Cowboy up: reality bites

March 8, 2011

I am pretty progressive, politically, but I haven’t yet figured out how to draw blood from a stone.

Or, as they say in the south, squeeze it from a turnip. (Yeah, that’s a turnip at left.)

Here’s what I also know: there isn’t enough public money to fund all our needs.

I’m not sure that people want to know this. But it doesn’t make it any less true. We have to start there. If we’re realistic.

Oh, and guess what? Public funds are contributed by…us. There IS no great external money source for federal, state and local programs. We are it. We fund programs. We fund public workers and their benefits. Including their retirement programs. We = the taxpayers. Most all of us. Except the real rich and the real poor.

So, how do we use the money we have? That’s the hard part.

We’re faced with many Sophie’s choices. Do we fund teachers or law enforcement? Libraries or teachers? Mass transit or firefighters? Social workers or public art? Unemployment or breakfasts for disadvantaged kids?

I know this, too: Government is hugely inefficient. Waste is systemic and it’s not going to change overnight or even in 10 years. Maybe not in 20.

It’s entrenched in our system. Think pork, as one small example. Government needs a major overhaul, and while we can start now, we can’t get there for a very long time. Maybe a generation. And that’s if we start now.

That doesn’t mean it isn’t infuriating. It is exasperatingly infuriating.

I hate to say this, I really do, but: without competition and profit, there’s no measure of correction. No reason for government to be efficient.

What about privatizing? Government’s made a few tentative steps into privatizing; prisons come to mind. There are pros and cons, costs and benefits. There hasn’t been a serious, large-scale discussion. And privatizing may not be the answer.

I’d like to think that government can be well-run. For its own sake, not for profit or because of competition. I just don’t see many examples of that.

And now, protests by public workers.

I come from the generation of protest. I marched against the Vietnam War and for ratification of the Equal Rights Amendment.

I think protest is healthy. A good thing.

But I just don’t see how protests by government workers will change anything. At all.

I appreciate that public workers don’t want their benefits cut. I didn’t like seeing my own retirement reduced as the stock market pushed my 401K funds lower and lower.

I’d like to paint a sign and protest THAT. But where? Wall Street? The headquarters of all the companies I’ve invested in? What would it accomplish?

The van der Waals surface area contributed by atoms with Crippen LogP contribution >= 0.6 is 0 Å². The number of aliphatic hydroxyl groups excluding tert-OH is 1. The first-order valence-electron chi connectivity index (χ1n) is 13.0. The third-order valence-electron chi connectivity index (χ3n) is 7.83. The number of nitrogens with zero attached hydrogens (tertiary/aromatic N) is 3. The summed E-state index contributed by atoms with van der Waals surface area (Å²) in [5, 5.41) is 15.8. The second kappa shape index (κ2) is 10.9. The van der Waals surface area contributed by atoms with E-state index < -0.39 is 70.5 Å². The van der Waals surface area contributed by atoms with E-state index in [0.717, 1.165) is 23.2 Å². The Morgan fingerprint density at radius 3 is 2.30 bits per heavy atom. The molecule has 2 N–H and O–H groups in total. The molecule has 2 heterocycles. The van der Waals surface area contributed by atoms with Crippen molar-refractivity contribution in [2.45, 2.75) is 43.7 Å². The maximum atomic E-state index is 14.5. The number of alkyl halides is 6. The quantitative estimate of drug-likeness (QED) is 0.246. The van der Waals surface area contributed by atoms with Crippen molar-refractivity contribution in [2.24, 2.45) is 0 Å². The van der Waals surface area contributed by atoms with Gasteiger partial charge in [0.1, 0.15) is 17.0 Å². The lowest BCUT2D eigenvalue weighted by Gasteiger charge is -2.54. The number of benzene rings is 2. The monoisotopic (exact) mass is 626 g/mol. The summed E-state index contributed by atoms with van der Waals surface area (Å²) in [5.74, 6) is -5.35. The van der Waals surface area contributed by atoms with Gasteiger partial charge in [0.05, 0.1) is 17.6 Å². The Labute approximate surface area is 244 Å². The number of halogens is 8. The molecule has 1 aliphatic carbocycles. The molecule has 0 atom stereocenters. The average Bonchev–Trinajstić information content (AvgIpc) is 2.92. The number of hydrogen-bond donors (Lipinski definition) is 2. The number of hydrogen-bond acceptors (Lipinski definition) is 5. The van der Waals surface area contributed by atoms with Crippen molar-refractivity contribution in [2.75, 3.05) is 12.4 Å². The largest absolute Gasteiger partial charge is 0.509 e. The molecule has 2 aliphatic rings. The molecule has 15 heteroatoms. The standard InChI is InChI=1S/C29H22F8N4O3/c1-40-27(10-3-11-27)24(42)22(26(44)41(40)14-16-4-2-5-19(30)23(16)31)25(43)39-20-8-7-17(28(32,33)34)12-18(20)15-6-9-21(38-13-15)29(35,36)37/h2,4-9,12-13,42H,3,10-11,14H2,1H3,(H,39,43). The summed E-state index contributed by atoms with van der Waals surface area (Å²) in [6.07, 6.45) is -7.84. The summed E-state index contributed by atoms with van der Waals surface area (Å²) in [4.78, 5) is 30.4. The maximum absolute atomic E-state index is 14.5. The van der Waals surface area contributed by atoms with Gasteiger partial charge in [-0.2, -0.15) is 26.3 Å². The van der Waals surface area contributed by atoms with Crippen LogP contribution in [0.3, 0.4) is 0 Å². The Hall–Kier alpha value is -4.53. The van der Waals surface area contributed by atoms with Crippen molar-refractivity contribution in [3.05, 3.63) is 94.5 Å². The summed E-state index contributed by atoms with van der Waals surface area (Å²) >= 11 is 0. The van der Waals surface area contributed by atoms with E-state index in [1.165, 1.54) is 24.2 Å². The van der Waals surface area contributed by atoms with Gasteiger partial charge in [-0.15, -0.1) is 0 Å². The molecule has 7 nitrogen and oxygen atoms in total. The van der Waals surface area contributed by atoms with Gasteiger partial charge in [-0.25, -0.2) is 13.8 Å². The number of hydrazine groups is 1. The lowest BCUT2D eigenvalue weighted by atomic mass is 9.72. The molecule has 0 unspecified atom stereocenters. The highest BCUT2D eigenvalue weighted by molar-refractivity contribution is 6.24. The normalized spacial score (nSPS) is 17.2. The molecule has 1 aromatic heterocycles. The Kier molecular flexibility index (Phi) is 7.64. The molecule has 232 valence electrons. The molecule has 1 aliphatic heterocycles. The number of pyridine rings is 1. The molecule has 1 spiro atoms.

I didn’t like having to pay significantly more for my share of the not-so-great health insurance provided by my employer. But I didn’t march on my employer.

I didn’t like seeing my colleagues laid off. Reductions in force, downsizing, all the euphemisms that translated into people out of work. I didn’t like that at all.

So here’s the question: Should public workers be entitled to more than the rest of us, paid for by the rest of us?

I think not. Everyone needs to share this burden. The sense of entitlement I hear from public workers is at odds with the reality of our country’s situation.

And yes, I am absolutely a progressive.

So, cowboy up, public workers. All the protests in the world won’t change reality. You have to share this burden. We just can’t fund your entitlements by ourselves. Not any more.

Oh, and the rest of us? Be prepared for higher taxes.

A civilized society provides services for its people. We are not a third world country; not yet, anyway. We need law enforcement. We need to help children. We have to have some semblance of a library system. Our teachers are critical. Some things are just basic to civilized societies. And services must be paid for.

Nobody wants higher taxes. Democrats don’t want more taxation because they say the people can’t afford to pay it. Republicans make no bones about the fact that they just don’t want to pay, period.

But you know what?

Higher taxes are coming if we are to preserve important services. And public employee entitlement is going. That’s just the way it has to be if we’re going to survive this economic climate.

News flash: Reality bites. And everyone’s got to cowboy up. Even public workers.

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